Monday 15 November 2010 by Bradley M. Kuhn
Bruce Perens and I often disagree about lots of things. However, I urge everyone to read what Bruce wrote this weekend about software patents. I'm very glad he's looking deep into recent events surrounding this issue; I haven't had the time to do so myself because I've been so busy with the launch of my full-time work at Conservancy this fall.
Despite my current focus on getting Conservancy ramped up with staff, so it can do more of its work, I nevertheless still remain frightfully concerned about the impact of software patents on the future of software freedom, and I support any activities that seek to make sure that software patent threats do not stand in the way of software freedom. Bruce and I have always agreed about this issue: software patents should end, and while individuals with limited means can't easily make that happen themselves, we must all work to raise awareness and public opinion against all patenting of software.
Specifically, I'm really glad that Bruce has mentioned the issue of lobbying against software patents. Post-Bilski, it's become obvious that software patents can only be ended with legislative change. In the USA, sadly, the only way to do this effectively is through lobbying. Therefore, I've called on businesses (such as Google and Red Hat), that have been targets of software patent litigation, to fund lobbying efforts to end software patents; such funding would simultaneously help themselves as well as software freedom. Unfortunately, as far as I'm aware, no companies have stepped forward to fund such an effort, and they instead seem to spend their patent-related resources on getting more software patents of their own. Meanwhile, individual, not-for-profit Free Software developers simply don't have the resources to do this lobbying work ourselves.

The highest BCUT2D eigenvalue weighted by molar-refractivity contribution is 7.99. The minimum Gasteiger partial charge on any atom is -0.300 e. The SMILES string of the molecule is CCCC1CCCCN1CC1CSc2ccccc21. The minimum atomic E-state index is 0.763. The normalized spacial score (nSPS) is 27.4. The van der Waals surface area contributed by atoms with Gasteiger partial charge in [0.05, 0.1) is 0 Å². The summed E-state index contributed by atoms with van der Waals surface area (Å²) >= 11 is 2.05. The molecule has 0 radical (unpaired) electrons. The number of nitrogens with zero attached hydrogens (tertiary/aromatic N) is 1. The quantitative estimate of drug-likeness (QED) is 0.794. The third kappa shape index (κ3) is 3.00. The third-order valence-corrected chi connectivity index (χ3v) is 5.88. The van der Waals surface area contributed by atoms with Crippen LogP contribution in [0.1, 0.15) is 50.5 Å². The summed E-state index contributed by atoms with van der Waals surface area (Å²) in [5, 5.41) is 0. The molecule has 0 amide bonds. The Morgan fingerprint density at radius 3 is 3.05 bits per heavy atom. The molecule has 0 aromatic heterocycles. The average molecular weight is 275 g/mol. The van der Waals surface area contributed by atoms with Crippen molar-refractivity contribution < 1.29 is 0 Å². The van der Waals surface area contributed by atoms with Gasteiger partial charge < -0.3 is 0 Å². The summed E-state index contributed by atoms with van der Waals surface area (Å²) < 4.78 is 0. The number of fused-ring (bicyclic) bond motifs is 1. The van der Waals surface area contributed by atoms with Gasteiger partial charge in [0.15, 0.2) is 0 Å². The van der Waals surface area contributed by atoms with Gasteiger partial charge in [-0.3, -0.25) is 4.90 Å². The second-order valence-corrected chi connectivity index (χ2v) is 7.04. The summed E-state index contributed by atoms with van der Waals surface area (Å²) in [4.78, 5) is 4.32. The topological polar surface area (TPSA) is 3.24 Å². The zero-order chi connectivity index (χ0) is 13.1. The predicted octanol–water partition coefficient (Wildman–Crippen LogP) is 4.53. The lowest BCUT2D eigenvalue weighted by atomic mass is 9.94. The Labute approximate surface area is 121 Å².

Nevertheless, there are still a few things individual developers can do in the meantime against software patents. I wrote a complete list of suggestions after Bilski; I just reread it and confirmed all of the suggestions listed there are still useful.
This website and all documents on it are licensed under a Creative Commons Attribution-Share Alike 3.0 United States License .
from standard import disclaimer
SELECT full_text FROM standard WHERE type = 'disclaimer';
Both previously and presently, I have been employed by and/or done work for various organizations that also have views on Free, Libre, and Open Source Software. As should be blatantly obvious, this is my website, not theirs, so please do not assume views and opinions here belong to any such organization. Since I do co-own ebb.org with my wife, it may not be so obvious that these aren't her views and opinions, either.
ebb ® is a registered service mark of Bradley M. Kuhn.Bradley M. Kuhn <firstname.lastname@example.org>